4. In a more general sense the United Nations Stockholm Conference adopted for transmission to the General Assembly certain recommendations which are relevant, namely:
a) That Governments use the best practicable means available to minimise the release to the environment of dangerous or toxic substances, especially if they are persistent substances such as heavy metals and organochlorine compounds, until it has been demonstrated that their release will not give rise to unacceptable risks, or unless their use is essential to human health or food production, in which case appropriate control measures should be applied;
b) That the Secretary-General of the United Nations, drawing on the resources of the entire United Nations system and with active support of Governments and appropriate scientific and other international bodies, increase the capability of the United Nations system to provide awareness and advance warning of deleterious effects to human health and well-being from man-made pollutants.
Conclusions of the Investigation by the Environment Committee's Sector Group on the Unintended Occurrence of Chemicals in the Environment
5. The Working Group of Experts, appointed by Canada, Japan, Sweden and the United States to report on measures already taken by their Governments to reduce mercury emissions into the environment and the effectiveness, costs and justifications for these measures have, in their Report, given a summary of the common aspects of the policies adopted by their countries. From this it is clear that the dominant issue in relation to mercury is the protection of human health. The avoidance of ecological disturbance is also a major concern. In relation to the human health risk, Japanese experience emphasizes the importance of taking action before damage to health and welfare has occurred.
6. The regulatory approach to the problem has been focussed on prohibiting, restricting and preventing the introduction of mercury into the environment in order to limit, as far as practicable, its uptake in biological species and humans. The remedial measures taken have certain industrial and trade implications, but it would not appear that the establishment of stringent control with regard to the use of mercury compounds introduces major economic disturbances. However, failure to follow compatible policies in different Member countries could well lead to unnecessary problems in the industries directly concerned.
7. It is also important to note the extent to which Canada, Japan, Sweden and the United States have been able to take action against mercury use and discharge under existing laws, without the need to seek special authority. The compounds of mercury, falling as they do into the category of toxic materials, have been controlled variously under laws dealing with the use of pesticides, with waste discharge through sewers, waste discharge directly to receiving waters, food and drug laws, fisheries laws, as well as more recent legislation in some countries designed to enable administrative authorities to take action more widely on environmental pollution.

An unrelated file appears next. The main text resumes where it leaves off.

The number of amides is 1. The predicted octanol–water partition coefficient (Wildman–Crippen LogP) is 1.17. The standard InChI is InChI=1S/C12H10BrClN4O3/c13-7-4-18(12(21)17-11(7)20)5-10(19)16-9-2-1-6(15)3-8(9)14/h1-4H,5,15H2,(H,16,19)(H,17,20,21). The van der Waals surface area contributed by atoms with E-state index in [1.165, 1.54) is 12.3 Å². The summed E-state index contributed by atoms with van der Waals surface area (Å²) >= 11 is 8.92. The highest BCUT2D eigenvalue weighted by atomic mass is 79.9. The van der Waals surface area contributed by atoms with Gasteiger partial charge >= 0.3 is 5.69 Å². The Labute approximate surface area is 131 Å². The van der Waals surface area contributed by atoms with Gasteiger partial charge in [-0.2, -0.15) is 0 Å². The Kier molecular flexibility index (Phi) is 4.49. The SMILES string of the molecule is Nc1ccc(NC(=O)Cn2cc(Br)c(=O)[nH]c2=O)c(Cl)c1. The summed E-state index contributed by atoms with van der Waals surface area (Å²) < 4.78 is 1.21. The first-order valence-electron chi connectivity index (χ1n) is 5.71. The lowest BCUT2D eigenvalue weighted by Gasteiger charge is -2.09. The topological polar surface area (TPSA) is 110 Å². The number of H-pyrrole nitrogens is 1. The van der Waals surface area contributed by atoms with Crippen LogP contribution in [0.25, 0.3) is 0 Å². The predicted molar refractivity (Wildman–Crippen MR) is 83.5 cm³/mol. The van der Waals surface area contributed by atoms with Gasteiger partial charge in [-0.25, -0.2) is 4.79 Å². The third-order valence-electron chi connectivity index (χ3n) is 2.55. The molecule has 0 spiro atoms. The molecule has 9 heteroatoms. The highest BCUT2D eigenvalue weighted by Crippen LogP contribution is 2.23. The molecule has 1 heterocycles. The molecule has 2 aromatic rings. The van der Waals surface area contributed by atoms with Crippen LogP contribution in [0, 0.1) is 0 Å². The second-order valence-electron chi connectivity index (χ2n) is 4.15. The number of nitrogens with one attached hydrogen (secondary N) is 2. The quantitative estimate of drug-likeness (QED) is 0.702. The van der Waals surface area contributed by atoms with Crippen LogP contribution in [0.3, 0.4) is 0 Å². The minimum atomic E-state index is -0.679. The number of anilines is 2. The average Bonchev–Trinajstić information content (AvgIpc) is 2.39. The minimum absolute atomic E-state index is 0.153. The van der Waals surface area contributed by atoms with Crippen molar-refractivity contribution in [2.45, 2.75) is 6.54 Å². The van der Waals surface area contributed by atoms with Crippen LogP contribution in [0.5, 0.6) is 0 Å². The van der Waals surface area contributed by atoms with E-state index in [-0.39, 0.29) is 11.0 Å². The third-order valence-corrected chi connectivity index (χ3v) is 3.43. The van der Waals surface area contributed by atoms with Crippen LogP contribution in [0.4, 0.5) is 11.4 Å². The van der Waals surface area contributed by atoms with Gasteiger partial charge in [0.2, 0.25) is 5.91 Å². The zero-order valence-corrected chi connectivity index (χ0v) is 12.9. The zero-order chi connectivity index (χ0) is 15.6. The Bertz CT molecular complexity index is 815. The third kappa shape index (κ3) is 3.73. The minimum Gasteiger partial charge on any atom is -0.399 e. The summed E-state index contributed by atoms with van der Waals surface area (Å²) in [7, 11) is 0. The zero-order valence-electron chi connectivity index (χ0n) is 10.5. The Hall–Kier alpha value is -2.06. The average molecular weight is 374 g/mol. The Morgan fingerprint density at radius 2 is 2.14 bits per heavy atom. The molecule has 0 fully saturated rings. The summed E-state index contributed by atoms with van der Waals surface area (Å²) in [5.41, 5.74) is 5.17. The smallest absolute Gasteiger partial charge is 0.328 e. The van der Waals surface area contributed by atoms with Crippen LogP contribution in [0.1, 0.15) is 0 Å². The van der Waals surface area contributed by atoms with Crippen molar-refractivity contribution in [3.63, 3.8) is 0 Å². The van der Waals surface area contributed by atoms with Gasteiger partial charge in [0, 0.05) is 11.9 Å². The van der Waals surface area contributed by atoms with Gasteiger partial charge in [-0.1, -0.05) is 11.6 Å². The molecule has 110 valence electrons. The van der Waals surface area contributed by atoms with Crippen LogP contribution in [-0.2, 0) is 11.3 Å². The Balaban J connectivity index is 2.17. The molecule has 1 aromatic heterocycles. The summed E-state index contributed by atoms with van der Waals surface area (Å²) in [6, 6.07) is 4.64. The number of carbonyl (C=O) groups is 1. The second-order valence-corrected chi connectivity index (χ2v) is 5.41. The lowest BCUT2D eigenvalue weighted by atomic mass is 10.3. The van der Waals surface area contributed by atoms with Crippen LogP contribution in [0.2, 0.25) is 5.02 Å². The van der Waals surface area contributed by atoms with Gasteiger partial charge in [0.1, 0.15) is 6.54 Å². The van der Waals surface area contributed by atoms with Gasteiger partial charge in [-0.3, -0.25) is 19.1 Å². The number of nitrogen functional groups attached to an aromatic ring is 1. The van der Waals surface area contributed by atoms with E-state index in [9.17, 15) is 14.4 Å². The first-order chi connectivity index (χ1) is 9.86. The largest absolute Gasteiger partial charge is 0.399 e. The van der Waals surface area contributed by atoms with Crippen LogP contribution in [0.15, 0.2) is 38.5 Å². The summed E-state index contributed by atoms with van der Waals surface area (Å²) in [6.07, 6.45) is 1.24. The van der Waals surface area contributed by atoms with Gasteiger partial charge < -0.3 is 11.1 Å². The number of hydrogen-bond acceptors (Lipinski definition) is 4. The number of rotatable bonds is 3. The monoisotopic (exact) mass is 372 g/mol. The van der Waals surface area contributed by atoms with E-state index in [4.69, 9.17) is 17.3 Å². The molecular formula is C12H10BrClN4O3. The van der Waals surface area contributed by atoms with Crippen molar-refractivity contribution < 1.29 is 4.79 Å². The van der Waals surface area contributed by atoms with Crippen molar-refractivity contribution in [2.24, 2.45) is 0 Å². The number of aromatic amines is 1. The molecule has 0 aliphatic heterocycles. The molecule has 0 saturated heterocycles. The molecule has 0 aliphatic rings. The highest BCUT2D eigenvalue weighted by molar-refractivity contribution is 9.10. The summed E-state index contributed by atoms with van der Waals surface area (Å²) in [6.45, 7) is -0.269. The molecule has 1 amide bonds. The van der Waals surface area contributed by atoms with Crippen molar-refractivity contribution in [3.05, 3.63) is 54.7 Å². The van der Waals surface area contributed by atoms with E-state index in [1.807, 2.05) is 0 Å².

8. Finally, with regard to the longer term, the Working Group Report has drawn attention to the fact that further investigation of mercury and its compounds is necessary in several areas. These include the emission of mercury into the atmosphere from fossil fuel combustion, the emission to the environment of mercury used in electrical goods, the sub-clinical effects of mercury poisoning in man and the delayed onset of mercury poisoning.
9. Concerning the need for and feasibility of control action, certain detailed conclusions can be drawn from the situation as described:
a) In Canada, Japan, Sweden and the United States, mercury contamination of the environment, and risk of its accumulation through the food chain, were found as soon as measurements were made;
b) The sources and the priorities with regard to control of emissions vary widely from country to country;
c) Effective methods for the control of mercury emissions to the environment have been established in an area where the use of mercury has created identified problems of significant magnitude;
d) Where such problems have been identified as involving an imminent health hazard, counter-measures have been considered mandatory and independent of short-term economic costs;
e) In particular, the following controls have proved practical:
i) Alkyl-mercury compounds used in agriculture -- replacement by alternative compounds1;
ii) Mercury compounds used in the pulp and paper industry -- replacement by alternative compounds or the use of alternative processes which do not require slimicides;
iii) Mercury metal used in the mercury cell chloralkali industry -- reduction in mercury content of plant effluents;
iv) Inorganic mercury catalysts used in the manufacture of chemicals from acetylene -- reduction in mercury content of plant effluents, or the use of alternative processes.
1 The use of alkyl-mercury compounds for rice seed treatment has hitherto been permitted in Japan. However, administrative guidance is at present extended by the Government to ensure suspension of the production of alkyl-mercury compounds with a view to discouraging their use.